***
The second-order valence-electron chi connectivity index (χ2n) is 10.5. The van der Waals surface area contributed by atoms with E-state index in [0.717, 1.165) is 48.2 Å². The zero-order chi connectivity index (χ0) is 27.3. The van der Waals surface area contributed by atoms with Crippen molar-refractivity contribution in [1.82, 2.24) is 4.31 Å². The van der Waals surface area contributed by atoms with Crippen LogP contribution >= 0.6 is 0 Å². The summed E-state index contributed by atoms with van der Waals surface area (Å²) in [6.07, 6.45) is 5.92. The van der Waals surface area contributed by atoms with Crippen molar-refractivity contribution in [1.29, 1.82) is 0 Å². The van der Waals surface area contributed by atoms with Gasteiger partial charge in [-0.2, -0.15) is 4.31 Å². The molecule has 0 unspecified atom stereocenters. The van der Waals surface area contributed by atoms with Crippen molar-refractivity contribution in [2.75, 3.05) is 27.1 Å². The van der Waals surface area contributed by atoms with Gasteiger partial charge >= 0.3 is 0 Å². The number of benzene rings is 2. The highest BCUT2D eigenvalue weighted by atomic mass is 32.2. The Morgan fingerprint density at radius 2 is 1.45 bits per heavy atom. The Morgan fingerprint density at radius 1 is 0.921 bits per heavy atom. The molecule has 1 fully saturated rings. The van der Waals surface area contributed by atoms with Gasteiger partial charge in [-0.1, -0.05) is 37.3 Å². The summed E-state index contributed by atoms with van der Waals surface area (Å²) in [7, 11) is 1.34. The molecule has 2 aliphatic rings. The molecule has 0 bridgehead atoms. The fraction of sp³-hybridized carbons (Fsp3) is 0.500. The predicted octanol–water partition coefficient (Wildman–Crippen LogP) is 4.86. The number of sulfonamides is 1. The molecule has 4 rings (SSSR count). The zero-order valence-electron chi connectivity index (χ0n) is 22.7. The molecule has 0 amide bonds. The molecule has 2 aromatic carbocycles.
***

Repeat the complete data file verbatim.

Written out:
The second-order valence-electron chi connectivity index (χ2n) is 10.5. The van der Waals surface area contributed by atoms with E-state index in [0.717, 1.165) is 48.2 Å². The zero-order chi connectivity index (χ0) is 27.3. The van der Waals surface area contributed by atoms with Crippen molar-refractivity contribution in [1.82, 2.24) is 4.31 Å². The van der Waals surface area contributed by atoms with Crippen LogP contribution >= 0.6 is 0 Å². The summed E-state index contributed by atoms with van der Waals surface area (Å²) in [6.07, 6.45) is 5.92. The van der Waals surface area contributed by atoms with Crippen molar-refractivity contribution in [1.29, 1.82) is 0 Å². The van der Waals surface area contributed by atoms with Gasteiger partial charge in [-0.2, -0.15) is 4.31 Å². The molecule has 0 unspecified atom stereocenters. The van der Waals surface area contributed by atoms with Crippen molar-refractivity contribution in [2.75, 3.05) is 27.1 Å². The van der Waals surface area contributed by atoms with Gasteiger partial charge >= 0.3 is 0 Å². The number of benzene rings is 2. The highest BCUT2D eigenvalue weighted by atomic mass is 32.2. The Morgan fingerprint density at radius 2 is 1.45 bits per heavy atom. The Morgan fingerprint density at radius 1 is 0.921 bits per heavy atom. The molecule has 1 fully saturated rings. The van der Waals surface area contributed by atoms with Gasteiger partial charge in [-0.1, -0.05) is 37.3 Å². The summed E-state index contributed by atoms with van der Waals surface area (Å²) in [7, 11) is 1.34. The molecule has 2 aliphatic rings. The molecule has 0 bridgehead atoms. The fraction of sp³-hybridized carbons (Fsp3) is 0.500. The predicted octanol–water partition coefficient (Wildman–Crippen LogP) is 4.86. The number of sulfonamides is 1. The molecule has 4 rings (SSSR count). The zero-order valence-electron chi connectivity index (χ0n) is 22.7. The molecule has 0 amide bonds. The molecule has 2 aromatic carbocycles.